Berkeley CSUA MOTD:Entry 42274
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2021/12/07 [General] UID:1000 Activity:popular
12/7    

2006/3/16-18 [Computer/HW/Drives, Computer/SW/Apps/Media] UID:42274 Activity:high
3/16    Cal prank on USC basketball player
        http://csua.org/u/f9y
          \_ But wasn't that game in Berkeley?  It says they went to
             Westwood after the game.
             \_ sure, because they're from LA and travel back the same night
        \_ I think this is poor taste and no class.  I am embarassed for
           the "Rally Committee".
           \_ You should be embarassed by the very existence of a Rally
              Committee.  When childish wargames take precedence over academics
              and research, this is the expected result.
           \_ The player, as well his father, eventually had a good laugh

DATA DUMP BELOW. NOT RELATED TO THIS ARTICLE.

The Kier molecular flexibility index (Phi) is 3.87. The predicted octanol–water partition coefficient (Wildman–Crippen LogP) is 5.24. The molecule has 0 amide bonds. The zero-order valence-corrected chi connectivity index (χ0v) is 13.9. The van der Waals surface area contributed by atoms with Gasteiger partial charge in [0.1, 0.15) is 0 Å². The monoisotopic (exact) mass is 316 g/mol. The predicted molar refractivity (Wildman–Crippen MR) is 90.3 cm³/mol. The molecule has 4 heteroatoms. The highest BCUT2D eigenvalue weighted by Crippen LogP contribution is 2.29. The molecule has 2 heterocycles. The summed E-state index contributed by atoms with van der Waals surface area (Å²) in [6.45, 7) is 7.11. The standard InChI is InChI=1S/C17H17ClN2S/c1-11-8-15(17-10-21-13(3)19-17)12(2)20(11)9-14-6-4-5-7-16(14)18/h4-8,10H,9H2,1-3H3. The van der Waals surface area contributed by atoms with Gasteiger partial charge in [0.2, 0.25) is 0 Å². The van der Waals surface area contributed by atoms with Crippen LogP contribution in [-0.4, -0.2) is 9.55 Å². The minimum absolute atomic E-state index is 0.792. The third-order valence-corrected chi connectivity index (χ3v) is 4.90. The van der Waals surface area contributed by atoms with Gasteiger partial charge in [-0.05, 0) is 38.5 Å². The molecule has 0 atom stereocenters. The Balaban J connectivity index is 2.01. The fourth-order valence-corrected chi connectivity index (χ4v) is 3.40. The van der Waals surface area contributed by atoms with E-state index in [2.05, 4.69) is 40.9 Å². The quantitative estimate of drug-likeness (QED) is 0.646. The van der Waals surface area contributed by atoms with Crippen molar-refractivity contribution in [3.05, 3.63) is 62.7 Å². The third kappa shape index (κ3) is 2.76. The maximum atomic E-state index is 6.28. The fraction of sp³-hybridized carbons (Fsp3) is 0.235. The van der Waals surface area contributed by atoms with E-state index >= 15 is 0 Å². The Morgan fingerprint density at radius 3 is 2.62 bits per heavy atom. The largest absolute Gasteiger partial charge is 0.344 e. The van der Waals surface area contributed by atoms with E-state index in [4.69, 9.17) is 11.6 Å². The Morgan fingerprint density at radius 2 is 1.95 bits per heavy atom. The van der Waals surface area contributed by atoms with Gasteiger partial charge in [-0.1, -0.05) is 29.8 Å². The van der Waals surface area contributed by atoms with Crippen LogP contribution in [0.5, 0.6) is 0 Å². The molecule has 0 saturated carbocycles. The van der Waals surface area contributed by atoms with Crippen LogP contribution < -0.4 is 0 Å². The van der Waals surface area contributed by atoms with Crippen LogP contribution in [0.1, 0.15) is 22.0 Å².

over it.
              \_ And you can be sure that this player learned a good
                 life lesson about being in the limelight.
           \_ What exactly are your standards for taste and class?  Stuffy
              rooms decorated like the set of masterpiece theatre and high
              grade scotch served in a brandy snifter?  I think it's clever,
              crafty, and brilliant. -dans
              \_ I think he intended the conversation to be private.  It's
                 like making public the personal emails you have with someone.
                 His phone number is also made public.  Would you like your
                 phone number to be published on the internet?
                 It's a breach of etiquette at the very least.  I am not
                 saying he was smart, but for a Cal Rally Committee to
                 endorse and follow through with the plan is poor taste.
                 \_ My phone number *is* published on the internet.  While it
                    would rub me the wrong way to have my private email
                    published, I appreciate a good practical joke, even if I'm
                    the butt, so I'd let it slide.  Sometimes taste must
                    succumb to a higher calling, namely, humor. -dans
                 \_ My phone number *is* published on the internet.  On one